After the resurrection of Christ, during His third appearance to the disciples He spoke with Peter about tending to those who would become Christians.

Therefore, when they had eaten, Jesus said to Simon Peter, “Simon of Jonah, do you love Me more than these? – John 21:15

Peter, along with some of the other disciples, went back to their fishing business after Christ’s death. However, Christ did not stay in the grave, for He was righteous and therefore God raised Him three days later, just as the Scripture stated. As they come to this realization, Jesus visits them multiple times, showing undeniable proof that He was raised. However, it was not time for the Kingdom to come in, now was the time of Grace. When the disciples realize the reality of what happened they begin to spread the word of the resurrected Christ. Peter, who had denied Christ because Satan persuaded him to be a coward, of which Peter was not, needed to be restored, so Jesus specifically speaks to him about caring for other saints.

In response to Jesus asking Peter if he loved Him more than fish, Peter replies, “he said to Him, ‘Yes, Lord, you intuitively know that I am fond of you.’” Jesus then instructed him to feed His lambs. This word used for lamb is actually one specifically used of those who are prepared for slaughter. As, unknown to the disciples at this time, persecution was going to come upon the Church because they were speaking the truth.

Jesus then asks Peter again if he loves him.

He said to him again a second time, “Simon of Jonah, do you love me?” He said to him, “Yes, Lord you intuitively know that I am fond of you.” He said to him, “Shepherd My flock.” – John 21:16

Later in Peter’s life we see that he followed Jesus’ instructions and was a pastor.

The elders, who are among you, I encourage, the elder and witness of the suffering of Christ and the partaker of the about to be revealed proper opinion (glory), shepherd the flock of God among you, being overseers (bishops) not under compulsion, but voluntarily, not greedy, but willingly, not as lording over the ones entrusted, but becoming an example of the flock – 1 Peter 5:1-3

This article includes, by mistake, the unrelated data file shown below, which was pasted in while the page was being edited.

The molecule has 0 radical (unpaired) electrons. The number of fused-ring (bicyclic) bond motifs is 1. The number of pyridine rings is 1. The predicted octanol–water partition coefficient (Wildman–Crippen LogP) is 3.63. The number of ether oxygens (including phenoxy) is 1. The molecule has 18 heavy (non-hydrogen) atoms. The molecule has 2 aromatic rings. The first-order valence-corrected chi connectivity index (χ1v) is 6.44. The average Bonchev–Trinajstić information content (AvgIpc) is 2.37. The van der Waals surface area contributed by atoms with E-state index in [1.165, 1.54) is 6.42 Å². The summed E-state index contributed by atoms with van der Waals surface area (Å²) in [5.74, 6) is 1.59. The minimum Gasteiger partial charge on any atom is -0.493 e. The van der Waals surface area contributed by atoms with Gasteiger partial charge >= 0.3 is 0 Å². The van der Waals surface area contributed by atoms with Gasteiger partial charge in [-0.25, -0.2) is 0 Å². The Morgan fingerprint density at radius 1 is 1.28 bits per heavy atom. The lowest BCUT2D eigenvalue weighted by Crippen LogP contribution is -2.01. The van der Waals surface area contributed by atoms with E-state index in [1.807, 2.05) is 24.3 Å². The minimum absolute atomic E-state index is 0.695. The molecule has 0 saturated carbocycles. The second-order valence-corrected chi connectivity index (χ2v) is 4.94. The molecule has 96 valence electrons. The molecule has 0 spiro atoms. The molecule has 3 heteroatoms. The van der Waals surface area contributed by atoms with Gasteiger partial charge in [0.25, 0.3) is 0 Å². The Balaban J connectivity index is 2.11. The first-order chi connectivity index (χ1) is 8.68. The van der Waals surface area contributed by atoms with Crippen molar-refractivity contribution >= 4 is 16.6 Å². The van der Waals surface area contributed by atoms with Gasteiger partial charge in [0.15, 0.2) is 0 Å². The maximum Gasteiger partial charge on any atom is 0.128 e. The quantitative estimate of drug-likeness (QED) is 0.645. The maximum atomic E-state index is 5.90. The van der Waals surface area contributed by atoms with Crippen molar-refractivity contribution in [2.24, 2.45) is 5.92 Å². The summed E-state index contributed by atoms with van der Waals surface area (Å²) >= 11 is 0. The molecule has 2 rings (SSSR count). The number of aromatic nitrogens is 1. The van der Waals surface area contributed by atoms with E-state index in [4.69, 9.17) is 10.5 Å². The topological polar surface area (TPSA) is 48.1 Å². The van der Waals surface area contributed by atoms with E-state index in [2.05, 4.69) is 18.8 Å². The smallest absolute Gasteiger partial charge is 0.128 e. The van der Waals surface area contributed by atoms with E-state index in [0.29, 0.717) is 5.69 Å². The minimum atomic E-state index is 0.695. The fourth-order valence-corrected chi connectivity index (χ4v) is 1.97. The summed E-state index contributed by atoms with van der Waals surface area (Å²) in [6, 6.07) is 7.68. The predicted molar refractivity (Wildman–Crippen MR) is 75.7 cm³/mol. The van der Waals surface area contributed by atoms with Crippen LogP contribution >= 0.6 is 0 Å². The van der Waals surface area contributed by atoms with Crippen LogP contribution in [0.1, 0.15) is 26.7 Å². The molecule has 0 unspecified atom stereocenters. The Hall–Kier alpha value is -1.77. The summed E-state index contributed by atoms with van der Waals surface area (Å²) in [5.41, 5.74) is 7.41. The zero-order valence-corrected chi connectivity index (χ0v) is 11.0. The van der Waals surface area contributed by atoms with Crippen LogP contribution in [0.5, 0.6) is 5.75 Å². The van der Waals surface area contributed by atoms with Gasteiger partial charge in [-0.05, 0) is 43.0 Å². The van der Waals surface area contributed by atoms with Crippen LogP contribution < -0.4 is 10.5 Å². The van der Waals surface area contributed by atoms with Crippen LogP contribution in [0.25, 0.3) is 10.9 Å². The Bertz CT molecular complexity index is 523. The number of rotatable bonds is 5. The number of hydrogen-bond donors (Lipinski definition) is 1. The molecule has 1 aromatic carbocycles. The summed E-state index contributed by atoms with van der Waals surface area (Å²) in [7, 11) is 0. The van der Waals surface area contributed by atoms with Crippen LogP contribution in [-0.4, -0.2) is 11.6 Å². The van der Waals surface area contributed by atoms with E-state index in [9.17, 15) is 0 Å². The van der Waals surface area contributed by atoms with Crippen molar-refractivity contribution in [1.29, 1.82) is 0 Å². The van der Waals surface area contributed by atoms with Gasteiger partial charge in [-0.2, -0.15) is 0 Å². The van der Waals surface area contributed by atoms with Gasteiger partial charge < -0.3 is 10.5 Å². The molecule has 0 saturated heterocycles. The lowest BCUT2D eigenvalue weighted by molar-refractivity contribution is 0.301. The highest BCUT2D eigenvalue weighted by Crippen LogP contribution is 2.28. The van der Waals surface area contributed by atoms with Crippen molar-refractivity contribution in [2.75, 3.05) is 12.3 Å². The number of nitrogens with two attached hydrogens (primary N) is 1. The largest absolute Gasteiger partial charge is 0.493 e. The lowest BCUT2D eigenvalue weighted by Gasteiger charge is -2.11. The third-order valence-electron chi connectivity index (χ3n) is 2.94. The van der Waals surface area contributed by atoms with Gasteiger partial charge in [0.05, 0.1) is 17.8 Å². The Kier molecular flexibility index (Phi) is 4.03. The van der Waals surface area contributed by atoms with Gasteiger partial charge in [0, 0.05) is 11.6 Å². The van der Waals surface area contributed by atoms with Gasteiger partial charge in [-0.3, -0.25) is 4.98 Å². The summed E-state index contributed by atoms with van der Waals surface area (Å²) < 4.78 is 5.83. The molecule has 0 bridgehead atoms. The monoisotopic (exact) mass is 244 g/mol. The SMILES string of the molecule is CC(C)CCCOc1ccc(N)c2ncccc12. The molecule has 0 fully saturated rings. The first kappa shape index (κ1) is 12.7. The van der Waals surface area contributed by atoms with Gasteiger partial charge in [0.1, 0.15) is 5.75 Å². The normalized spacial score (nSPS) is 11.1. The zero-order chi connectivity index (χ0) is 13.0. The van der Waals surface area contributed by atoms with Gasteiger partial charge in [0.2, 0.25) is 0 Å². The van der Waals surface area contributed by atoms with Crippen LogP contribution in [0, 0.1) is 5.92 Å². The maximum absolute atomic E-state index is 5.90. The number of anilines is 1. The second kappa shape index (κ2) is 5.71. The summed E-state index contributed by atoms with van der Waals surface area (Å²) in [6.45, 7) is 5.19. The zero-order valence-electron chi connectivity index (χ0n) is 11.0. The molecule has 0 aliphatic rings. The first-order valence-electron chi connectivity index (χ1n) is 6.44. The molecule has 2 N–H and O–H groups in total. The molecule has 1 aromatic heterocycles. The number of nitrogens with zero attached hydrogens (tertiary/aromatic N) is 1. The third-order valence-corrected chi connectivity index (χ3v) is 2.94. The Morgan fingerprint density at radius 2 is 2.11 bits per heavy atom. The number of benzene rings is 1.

Then Jesus said it again a third time.

He said to him the third time, “Simon of Jonah, Are you fond of Me?”. Peter was grieved that He said to him the third [time], “Are you fond of Me?” And said to Him, “Lord, you intuitively know all things. You experientially know that I am fond of you.” Jesus said to him, “Feed my sheep.” – John 21:17

Jesus was asking if Peter loved Him, Peter responded with his fondness for Him. It was not until the third time that he was asked that it grieved him, not because Jesus asked a third time, but because He asked Peter if he was fond of Him. Each time prior Jesus had asked if Peter loved Him, so the change in quality of love is what grieved Peter.

This is actually a very good question. Are we loving God? Are we willing to sacrifice for the benefit of other saints, or are we just fond of God and really want to take care of ourselves? We can learn from Jesus’ questions to Peter and examine ourselves. Are we only fond of God, or are we truly loving Him? For it is by loving the saints (fellow Christians) that we truly show our love for God.

If perhaps someone says, “Love the God” and is indifferent to his brother, he is a liar. For the one not loving his brother whom he can see, how does he have the ability to love the God Whom he has never seen? And this commandment we have from Him, in order that the one loving the God also loves his brother. – 1 John 4:20-21